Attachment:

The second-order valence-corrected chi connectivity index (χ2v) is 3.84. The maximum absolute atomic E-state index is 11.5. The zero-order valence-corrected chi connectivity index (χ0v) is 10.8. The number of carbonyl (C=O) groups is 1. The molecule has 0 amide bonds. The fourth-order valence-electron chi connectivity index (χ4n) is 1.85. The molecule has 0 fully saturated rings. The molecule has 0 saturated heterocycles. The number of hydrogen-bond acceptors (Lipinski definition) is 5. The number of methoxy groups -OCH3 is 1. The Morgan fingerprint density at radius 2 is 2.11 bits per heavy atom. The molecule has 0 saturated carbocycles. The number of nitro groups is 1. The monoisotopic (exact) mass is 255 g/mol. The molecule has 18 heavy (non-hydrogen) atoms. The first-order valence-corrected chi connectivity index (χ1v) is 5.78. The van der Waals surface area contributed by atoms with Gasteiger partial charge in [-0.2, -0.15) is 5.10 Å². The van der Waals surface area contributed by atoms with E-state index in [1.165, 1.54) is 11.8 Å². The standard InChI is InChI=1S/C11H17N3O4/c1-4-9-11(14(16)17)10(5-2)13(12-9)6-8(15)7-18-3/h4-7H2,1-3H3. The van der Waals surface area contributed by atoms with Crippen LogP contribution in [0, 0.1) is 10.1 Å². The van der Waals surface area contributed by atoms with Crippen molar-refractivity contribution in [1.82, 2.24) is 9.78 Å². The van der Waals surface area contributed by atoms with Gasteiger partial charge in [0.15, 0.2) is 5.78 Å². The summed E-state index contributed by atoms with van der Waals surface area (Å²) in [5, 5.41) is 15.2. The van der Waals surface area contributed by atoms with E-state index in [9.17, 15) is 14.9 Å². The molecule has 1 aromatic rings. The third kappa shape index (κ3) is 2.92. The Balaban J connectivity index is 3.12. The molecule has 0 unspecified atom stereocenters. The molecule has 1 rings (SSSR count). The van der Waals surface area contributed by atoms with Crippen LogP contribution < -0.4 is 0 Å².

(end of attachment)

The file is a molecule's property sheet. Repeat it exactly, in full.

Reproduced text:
The second-order valence-corrected chi connectivity index (χ2v) is 3.84. The maximum absolute atomic E-state index is 11.5. The zero-order valence-corrected chi connectivity index (χ0v) is 10.8. The number of carbonyl (C=O) groups is 1. The molecule has 0 amide bonds. The fourth-order valence-electron chi connectivity index (χ4n) is 1.85. The molecule has 0 fully saturated rings. The molecule has 0 saturated heterocycles. The number of hydrogen-bond acceptors (Lipinski definition) is 5. The number of methoxy groups -OCH3 is 1. The Morgan fingerprint density at radius 2 is 2.11 bits per heavy atom. The molecule has 0 saturated carbocycles. The number of nitro groups is 1. The monoisotopic (exact) mass is 255 g/mol. The molecule has 18 heavy (non-hydrogen) atoms. The first-order valence-corrected chi connectivity index (χ1v) is 5.78. The van der Waals surface area contributed by atoms with Gasteiger partial charge in [-0.2, -0.15) is 5.10 Å². The van der Waals surface area contributed by atoms with E-state index in [1.165, 1.54) is 11.8 Å². The standard InChI is InChI=1S/C11H17N3O4/c1-4-9-11(14(16)17)10(5-2)13(12-9)6-8(15)7-18-3/h4-7H2,1-3H3. The van der Waals surface area contributed by atoms with Crippen LogP contribution in [0, 0.1) is 10.1 Å². The van der Waals surface area contributed by atoms with Crippen molar-refractivity contribution in [1.82, 2.24) is 9.78 Å². The van der Waals surface area contributed by atoms with Gasteiger partial charge in [0.15, 0.2) is 5.78 Å². The summed E-state index contributed by atoms with van der Waals surface area (Å²) in [5, 5.41) is 15.2. The van der Waals surface area contributed by atoms with E-state index in [9.17, 15) is 14.9 Å². The molecule has 1 aromatic rings. The third kappa shape index (κ3) is 2.92. The Balaban J connectivity index is 3.12. The molecule has 0 unspecified atom stereocenters. The molecule has 1 rings (SSSR count). The van der Waals surface area contributed by atoms with Crippen LogP contribution < -0.4 is 0 Å².